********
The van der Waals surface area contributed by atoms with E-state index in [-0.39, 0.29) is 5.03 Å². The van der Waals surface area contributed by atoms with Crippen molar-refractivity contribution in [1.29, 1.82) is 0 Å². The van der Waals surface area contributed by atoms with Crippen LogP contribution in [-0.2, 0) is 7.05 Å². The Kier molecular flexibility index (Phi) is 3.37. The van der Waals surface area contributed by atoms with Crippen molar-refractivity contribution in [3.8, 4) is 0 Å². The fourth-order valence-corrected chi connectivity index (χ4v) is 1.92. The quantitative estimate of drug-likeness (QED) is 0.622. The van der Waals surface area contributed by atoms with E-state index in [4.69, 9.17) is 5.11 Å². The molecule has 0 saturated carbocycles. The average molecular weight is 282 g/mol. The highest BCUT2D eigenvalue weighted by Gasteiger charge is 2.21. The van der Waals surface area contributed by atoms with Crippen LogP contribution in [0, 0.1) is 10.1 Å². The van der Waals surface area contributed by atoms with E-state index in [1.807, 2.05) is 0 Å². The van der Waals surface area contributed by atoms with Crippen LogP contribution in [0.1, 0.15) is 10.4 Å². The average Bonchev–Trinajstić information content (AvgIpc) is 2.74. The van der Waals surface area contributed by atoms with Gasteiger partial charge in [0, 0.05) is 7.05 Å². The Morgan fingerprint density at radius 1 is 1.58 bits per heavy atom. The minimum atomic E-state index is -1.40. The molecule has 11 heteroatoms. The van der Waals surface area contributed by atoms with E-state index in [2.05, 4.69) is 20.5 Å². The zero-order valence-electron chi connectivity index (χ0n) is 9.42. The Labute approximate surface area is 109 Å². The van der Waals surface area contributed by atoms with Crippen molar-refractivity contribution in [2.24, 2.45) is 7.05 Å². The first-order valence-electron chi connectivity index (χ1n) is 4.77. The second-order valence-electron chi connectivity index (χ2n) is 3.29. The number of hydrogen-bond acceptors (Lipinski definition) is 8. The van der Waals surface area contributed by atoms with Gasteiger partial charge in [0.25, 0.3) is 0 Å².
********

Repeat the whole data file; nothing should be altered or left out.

The van der Waals surface area contributed by atoms with E-state index in [-0.39, 0.29) is 5.03 Å². The van der Waals surface area contributed by atoms with Crippen molar-refractivity contribution in [1.29, 1.82) is 0 Å². The van der Waals surface area contributed by atoms with Crippen LogP contribution in [-0.2, 0) is 7.05 Å². The Kier molecular flexibility index (Phi) is 3.37. The van der Waals surface area contributed by atoms with Crippen molar-refractivity contribution in [3.8, 4) is 0 Å². The fourth-order valence-corrected chi connectivity index (χ4v) is 1.92. The quantitative estimate of drug-likeness (QED) is 0.622. The van der Waals surface area contributed by atoms with E-state index in [4.69, 9.17) is 5.11 Å². The molecule has 0 saturated carbocycles. The average molecular weight is 282 g/mol. The highest BCUT2D eigenvalue weighted by Gasteiger charge is 2.21. The van der Waals surface area contributed by atoms with Crippen LogP contribution in [0, 0.1) is 10.1 Å². The van der Waals surface area contributed by atoms with E-state index in [1.807, 2.05) is 0 Å². The van der Waals surface area contributed by atoms with Crippen LogP contribution in [0.1, 0.15) is 10.4 Å². The average Bonchev–Trinajstić information content (AvgIpc) is 2.74. The van der Waals surface area contributed by atoms with Gasteiger partial charge in [0, 0.05) is 7.05 Å². The Morgan fingerprint density at radius 1 is 1.58 bits per heavy atom. The minimum atomic E-state index is -1.40. The molecule has 11 heteroatoms. The van der Waals surface area contributed by atoms with E-state index in [2.05, 4.69) is 20.5 Å². The zero-order valence-electron chi connectivity index (χ0n) is 9.42. The Labute approximate surface area is 109 Å². The van der Waals surface area contributed by atoms with Crippen molar-refractivity contribution in [2.24, 2.45) is 7.05 Å². The first-order valence-electron chi connectivity index (χ1n) is 4.77. The second-order valence-electron chi connectivity index (χ2n) is 3.29. The number of hydrogen-bond acceptors (Lipinski definition) is 8. The van der Waals surface area contributed by atoms with Gasteiger partial charge in [0.25, 0.3) is 0 Å².